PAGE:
Cardiac structure and function characterized across age groups and between sexes in healthy wild-born captive chimpanzees (Pan troglodytes) living in sanctuaries
Drane, Aimee L.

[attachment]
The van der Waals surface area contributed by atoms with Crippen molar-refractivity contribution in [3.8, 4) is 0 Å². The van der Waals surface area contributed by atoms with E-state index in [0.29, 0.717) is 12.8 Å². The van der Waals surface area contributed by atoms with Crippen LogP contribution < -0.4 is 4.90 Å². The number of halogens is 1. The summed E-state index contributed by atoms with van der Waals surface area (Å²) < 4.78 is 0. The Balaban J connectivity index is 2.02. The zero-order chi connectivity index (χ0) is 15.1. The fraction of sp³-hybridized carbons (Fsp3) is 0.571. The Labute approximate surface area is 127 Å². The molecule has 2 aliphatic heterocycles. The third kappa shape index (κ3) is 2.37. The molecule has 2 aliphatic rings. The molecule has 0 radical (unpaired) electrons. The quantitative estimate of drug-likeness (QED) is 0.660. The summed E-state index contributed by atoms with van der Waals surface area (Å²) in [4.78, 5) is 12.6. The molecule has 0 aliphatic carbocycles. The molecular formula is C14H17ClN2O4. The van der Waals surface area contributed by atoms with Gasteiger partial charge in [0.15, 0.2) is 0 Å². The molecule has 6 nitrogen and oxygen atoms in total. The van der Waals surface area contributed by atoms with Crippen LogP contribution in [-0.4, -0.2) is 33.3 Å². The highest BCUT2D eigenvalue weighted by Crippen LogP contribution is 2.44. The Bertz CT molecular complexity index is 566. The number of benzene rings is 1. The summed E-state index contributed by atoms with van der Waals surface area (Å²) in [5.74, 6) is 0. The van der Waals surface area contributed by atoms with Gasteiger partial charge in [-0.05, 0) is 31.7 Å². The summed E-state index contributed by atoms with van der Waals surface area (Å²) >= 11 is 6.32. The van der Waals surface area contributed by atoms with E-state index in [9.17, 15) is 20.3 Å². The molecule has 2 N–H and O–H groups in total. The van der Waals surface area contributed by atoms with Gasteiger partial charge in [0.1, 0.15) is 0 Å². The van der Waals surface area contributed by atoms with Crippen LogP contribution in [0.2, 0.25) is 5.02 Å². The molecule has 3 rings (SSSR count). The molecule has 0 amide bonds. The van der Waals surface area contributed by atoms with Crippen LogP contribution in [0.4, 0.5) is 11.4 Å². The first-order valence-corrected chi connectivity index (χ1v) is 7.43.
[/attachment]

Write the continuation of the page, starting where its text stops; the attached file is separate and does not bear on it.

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OBJECTIVE To comprehensively characterize cardiac structure and function, from infancy to adulthood, in male and female wild-born captive chimpanzees (Pan troglodytes) living in sanctuaries. ANIMALS 290 wild-born captive chimpanzees. PROCEDURES Physical and echocardiographic examinations were performed on anesthetized chimpanzees in 3 sanctuaries in Africa between October 2013 and May 2017. Results were evaluated across age groups and between sexes, and potential differences were assessed with multiple 1-way independent Kruskal-Wallis tests. RESULTS Results indicated that left ventricular diastolic and systolic function declined at a younger age in males than in females. Although differences in right ventricular diastolic function were not identified among age groups, right ventricular systolic function was lower in adult chimpanzees (> 12 years old), compared with subadult (8 to 12 years old) and juvenile (5 to 7 years old) chimpanzees. In addition, male subadult and adult chimpanzees had larger cardiac wall dimensions and chamber volumes than did their female counterparts. CONCLUSIONS AND CLINICAL RELEVANCE Results of the present study provided useful reference intervals for cardiac structure and function in captive chimpanzees categorized on the basis of age and sex; however, further research is warranted to examine isolated and combined impacts of blood pressure, age, body weight, and anesthetic agents on cardiac structure and function in chimpanzees.